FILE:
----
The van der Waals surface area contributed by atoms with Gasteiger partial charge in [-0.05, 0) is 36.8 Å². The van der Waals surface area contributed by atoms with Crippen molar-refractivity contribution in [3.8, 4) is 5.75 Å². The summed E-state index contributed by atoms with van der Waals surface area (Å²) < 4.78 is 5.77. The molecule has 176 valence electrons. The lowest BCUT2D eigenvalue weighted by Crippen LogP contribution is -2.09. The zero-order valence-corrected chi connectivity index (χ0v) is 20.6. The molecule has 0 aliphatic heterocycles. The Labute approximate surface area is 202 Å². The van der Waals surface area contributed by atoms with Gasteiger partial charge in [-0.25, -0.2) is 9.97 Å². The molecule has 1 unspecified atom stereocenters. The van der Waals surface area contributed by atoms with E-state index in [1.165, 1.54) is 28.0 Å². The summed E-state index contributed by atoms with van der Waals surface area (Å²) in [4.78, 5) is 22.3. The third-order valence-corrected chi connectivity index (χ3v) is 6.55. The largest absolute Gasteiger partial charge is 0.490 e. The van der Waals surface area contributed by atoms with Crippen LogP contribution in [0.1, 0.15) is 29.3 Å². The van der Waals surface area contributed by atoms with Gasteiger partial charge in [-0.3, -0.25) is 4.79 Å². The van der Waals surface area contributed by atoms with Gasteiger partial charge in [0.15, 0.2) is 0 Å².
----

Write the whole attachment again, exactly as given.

The van der Waals surface area contributed by atoms with Gasteiger partial charge in [-0.05, 0) is 36.8 Å². The van der Waals surface area contributed by atoms with Crippen molar-refractivity contribution in [3.8, 4) is 5.75 Å². The summed E-state index contributed by atoms with van der Waals surface area (Å²) < 4.78 is 5.77. The molecule has 176 valence electrons. The lowest BCUT2D eigenvalue weighted by Crippen LogP contribution is -2.09. The zero-order valence-corrected chi connectivity index (χ0v) is 20.6. The molecule has 0 aliphatic heterocycles. The Labute approximate surface area is 202 Å². The van der Waals surface area contributed by atoms with Gasteiger partial charge in [-0.25, -0.2) is 9.97 Å². The molecule has 1 unspecified atom stereocenters. The van der Waals surface area contributed by atoms with E-state index in [1.165, 1.54) is 28.0 Å². The summed E-state index contributed by atoms with van der Waals surface area (Å²) in [4.78, 5) is 22.3. The third-order valence-corrected chi connectivity index (χ3v) is 6.55. The largest absolute Gasteiger partial charge is 0.490 e. The van der Waals surface area contributed by atoms with Crippen LogP contribution in [0.1, 0.15) is 29.3 Å². The van der Waals surface area contributed by atoms with Gasteiger partial charge in [-0.3, -0.25) is 4.79 Å². The van der Waals surface area contributed by atoms with Gasteiger partial charge in [0.15, 0.2) is 0 Å².